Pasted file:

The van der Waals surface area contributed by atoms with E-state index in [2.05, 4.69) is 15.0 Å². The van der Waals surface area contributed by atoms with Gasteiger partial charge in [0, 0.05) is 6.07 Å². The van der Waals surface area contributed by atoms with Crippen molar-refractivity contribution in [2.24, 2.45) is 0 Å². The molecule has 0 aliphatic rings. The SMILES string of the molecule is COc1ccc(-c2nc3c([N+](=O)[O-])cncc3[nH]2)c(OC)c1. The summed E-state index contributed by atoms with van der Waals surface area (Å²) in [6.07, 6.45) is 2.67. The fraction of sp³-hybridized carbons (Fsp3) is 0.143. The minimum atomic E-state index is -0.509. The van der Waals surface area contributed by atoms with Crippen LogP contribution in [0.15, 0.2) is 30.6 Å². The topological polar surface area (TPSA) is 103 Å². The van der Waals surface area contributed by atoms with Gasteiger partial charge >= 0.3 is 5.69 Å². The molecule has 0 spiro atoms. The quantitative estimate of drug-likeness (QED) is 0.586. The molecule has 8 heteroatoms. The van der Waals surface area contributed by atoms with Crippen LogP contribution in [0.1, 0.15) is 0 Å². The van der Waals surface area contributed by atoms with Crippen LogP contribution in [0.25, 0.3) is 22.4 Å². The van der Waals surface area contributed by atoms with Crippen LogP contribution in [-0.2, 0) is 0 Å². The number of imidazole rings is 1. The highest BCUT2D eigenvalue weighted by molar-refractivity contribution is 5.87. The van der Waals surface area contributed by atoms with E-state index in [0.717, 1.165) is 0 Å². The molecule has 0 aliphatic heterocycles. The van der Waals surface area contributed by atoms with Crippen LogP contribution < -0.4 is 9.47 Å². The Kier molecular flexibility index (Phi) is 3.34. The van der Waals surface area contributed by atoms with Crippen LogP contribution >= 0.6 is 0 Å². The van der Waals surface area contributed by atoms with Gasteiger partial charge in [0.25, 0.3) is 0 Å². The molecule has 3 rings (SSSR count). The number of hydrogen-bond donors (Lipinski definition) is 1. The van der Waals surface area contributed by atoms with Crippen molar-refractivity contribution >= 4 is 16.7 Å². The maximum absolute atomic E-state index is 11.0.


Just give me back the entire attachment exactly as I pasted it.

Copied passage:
The van der Waals surface area contributed by atoms with E-state index in [2.05, 4.69) is 15.0 Å². The van der Waals surface area contributed by atoms with Gasteiger partial charge in [0, 0.05) is 6.07 Å². The van der Waals surface area contributed by atoms with Crippen molar-refractivity contribution in [2.24, 2.45) is 0 Å². The molecule has 0 aliphatic rings. The SMILES string of the molecule is COc1ccc(-c2nc3c([N+](=O)[O-])cncc3[nH]2)c(OC)c1. The summed E-state index contributed by atoms with van der Waals surface area (Å²) in [6.07, 6.45) is 2.67. The fraction of sp³-hybridized carbons (Fsp3) is 0.143. The minimum atomic E-state index is -0.509. The van der Waals surface area contributed by atoms with Crippen LogP contribution in [0.15, 0.2) is 30.6 Å². The topological polar surface area (TPSA) is 103 Å². The van der Waals surface area contributed by atoms with Gasteiger partial charge >= 0.3 is 5.69 Å². The molecule has 0 spiro atoms. The quantitative estimate of drug-likeness (QED) is 0.586. The molecule has 8 heteroatoms. The van der Waals surface area contributed by atoms with Crippen LogP contribution in [0.1, 0.15) is 0 Å². The van der Waals surface area contributed by atoms with Crippen LogP contribution in [0.25, 0.3) is 22.4 Å². The van der Waals surface area contributed by atoms with Crippen LogP contribution in [-0.2, 0) is 0 Å². The number of imidazole rings is 1. The highest BCUT2D eigenvalue weighted by molar-refractivity contribution is 5.87. The van der Waals surface area contributed by atoms with E-state index in [0.717, 1.165) is 0 Å². The molecule has 0 aliphatic heterocycles. The van der Waals surface area contributed by atoms with Crippen LogP contribution < -0.4 is 9.47 Å². The Kier molecular flexibility index (Phi) is 3.34. The van der Waals surface area contributed by atoms with Crippen LogP contribution >= 0.6 is 0 Å². The van der Waals surface area contributed by atoms with Gasteiger partial charge in [0.25, 0.3) is 0 Å². The molecule has 3 rings (SSSR count). The number of hydrogen-bond donors (Lipinski definition) is 1. The van der Waals surface area contributed by atoms with Crippen molar-refractivity contribution >= 4 is 16.7 Å². The maximum absolute atomic E-state index is 11.0.